Decide how many entrées you want to make.
We freezer cooks get a bad rap sometimes because once we begin this venture, people expect us to eat an “out-of- the-freezer home-cooked meal” every night. But most of us don’t live that way. Be realistic. Freezer cooking is about doing what works for YOU. If you still want to eat out on Sundays and order pizza on Friday nights, that’s fine. Plan for it. You’re down to 5 dinners a week now. Is there a night when you always clean up the leftovers? Plan for it. Do you eat at Mom’s every Monday night? No reason to stop now.
Decide how often you want to freezer cook.
If you’re planning to be a once-a-month cook who needs about 20-25 entrées, we suggest that you choose about 6-8 recipes and make 3 of each. If you cook more often than that, you should still do several recipes but you will be building up a variety over more than one cooking day.
Try out new recipes to be sure that you like them.
It’s always a good idea to try a recipe out on the family before adding it to your Assembly Day list. Sometimes, a recipe might be an “adults only” recipe while others may fall into the “all of us plus guests” category. This is the time to decide whether you want to make any changes to the recipe such as increasing spices or adding/leaving out veggies.
Go through your own favorite recipes to see which ones can be incorporated into your cooking using Worksheet B.
All of the recipes in our book and those on this website are suitable for freezer cooking but, of course, you have favorite recipes that you might want to assemble as well. Just use the information on the next page to determine whether your recipe can be frozen. Use Worksheet B and our Multiplication Chart for Recipes to create your own multiplied out recipe. You can also use the online version of the worksheet by accessing the Members’ section of our website and clicking on the “worksheets” section.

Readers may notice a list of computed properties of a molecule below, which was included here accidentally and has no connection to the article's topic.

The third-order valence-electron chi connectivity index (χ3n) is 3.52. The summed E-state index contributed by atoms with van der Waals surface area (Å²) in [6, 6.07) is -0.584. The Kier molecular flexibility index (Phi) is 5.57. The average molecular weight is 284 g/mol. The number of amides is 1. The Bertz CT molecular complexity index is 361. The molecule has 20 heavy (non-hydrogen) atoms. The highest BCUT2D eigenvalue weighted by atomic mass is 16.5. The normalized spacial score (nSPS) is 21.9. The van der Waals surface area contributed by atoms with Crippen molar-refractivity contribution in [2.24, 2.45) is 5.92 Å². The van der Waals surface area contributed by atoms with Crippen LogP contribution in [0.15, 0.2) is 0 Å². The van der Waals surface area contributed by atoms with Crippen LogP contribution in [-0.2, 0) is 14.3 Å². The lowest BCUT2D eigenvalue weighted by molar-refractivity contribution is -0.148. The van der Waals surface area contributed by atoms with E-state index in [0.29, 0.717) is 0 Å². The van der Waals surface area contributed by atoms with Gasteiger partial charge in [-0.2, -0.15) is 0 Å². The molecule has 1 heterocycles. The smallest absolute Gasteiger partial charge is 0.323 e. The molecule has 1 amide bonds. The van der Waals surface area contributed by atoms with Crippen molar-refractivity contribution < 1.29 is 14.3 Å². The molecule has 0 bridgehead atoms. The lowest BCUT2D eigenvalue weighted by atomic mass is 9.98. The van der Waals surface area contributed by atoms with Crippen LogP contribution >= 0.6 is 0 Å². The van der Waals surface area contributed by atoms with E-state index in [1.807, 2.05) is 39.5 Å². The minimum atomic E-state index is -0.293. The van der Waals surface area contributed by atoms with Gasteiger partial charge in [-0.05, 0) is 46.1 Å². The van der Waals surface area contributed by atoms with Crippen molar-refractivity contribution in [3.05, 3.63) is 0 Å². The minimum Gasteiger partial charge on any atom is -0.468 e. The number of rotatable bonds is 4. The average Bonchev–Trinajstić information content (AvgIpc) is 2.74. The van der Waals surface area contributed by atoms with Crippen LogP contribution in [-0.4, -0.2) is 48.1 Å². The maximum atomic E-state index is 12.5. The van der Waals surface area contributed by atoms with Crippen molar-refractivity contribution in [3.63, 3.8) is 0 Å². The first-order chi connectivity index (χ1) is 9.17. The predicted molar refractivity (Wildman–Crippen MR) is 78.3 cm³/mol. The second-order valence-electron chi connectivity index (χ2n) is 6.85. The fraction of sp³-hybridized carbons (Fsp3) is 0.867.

Once you’re sure of a recipe, always make more than one. Even if you are doing a “mini-session”, make multiples. You can put 15-20 chicken entrées into the freezer on a Saturday morning if you choose 3-4 recipes and make 5 of each. The time you save really adds up. All of our recipes are multiplied out in columns making it very easy to assemble several of each. We’ve done the hard math problems for you.
Choose a variety of “easy” and “hard” recipes.
By taking a look at the recipe’s directions, you can decide whether it will be an “easy” or “hard” recipe to assemble. For example, meats in marinades like the Orange Marmalade Pork Chops or the Rosemary Sage London Broil go together very quickly. On the other hand, recipes like the Crab and Portobello Stuffed Chicken or the Shrimp and Pork Pot Stickers are a bit more time intensive but well worth the extra effort.
Always assemble at least one slow cooker meal.
Slow cookers are great. You’re not limited to using them for wintertime soups and stews. Sandwich fillings, Macaroni and Cheese, and all sorts of other foods can be done in the slow cooker. You can start a recipe the night before cooking day and when you wake up you already have one meal done.
Be sure that your recipe can be frozen.
Food in your freezer, as long as it is at 0 degrees F. or below, does not spoil or become harmful to you. More foods freeze well than not. All of the recipes in our book and on this website freeze fine. It would be impossible to list every particular food or food ingredient here. The internet provides a wealth of information about freezing at your fingertips. If you have a question about a particular food that we haven’t covered, do a quick search and an answer is bound to pop up in a moment. You can also check the information that came with your freezer (you do keep that stuff, right?)
Learn more about the rules of freezer cooking in our Big Book of Freezer Cooking.
Note: You will need Adobe Acrobat Reader installed on your computer in order to view the book. Click here to get a FREE copy of Adobe Acrobat Reader.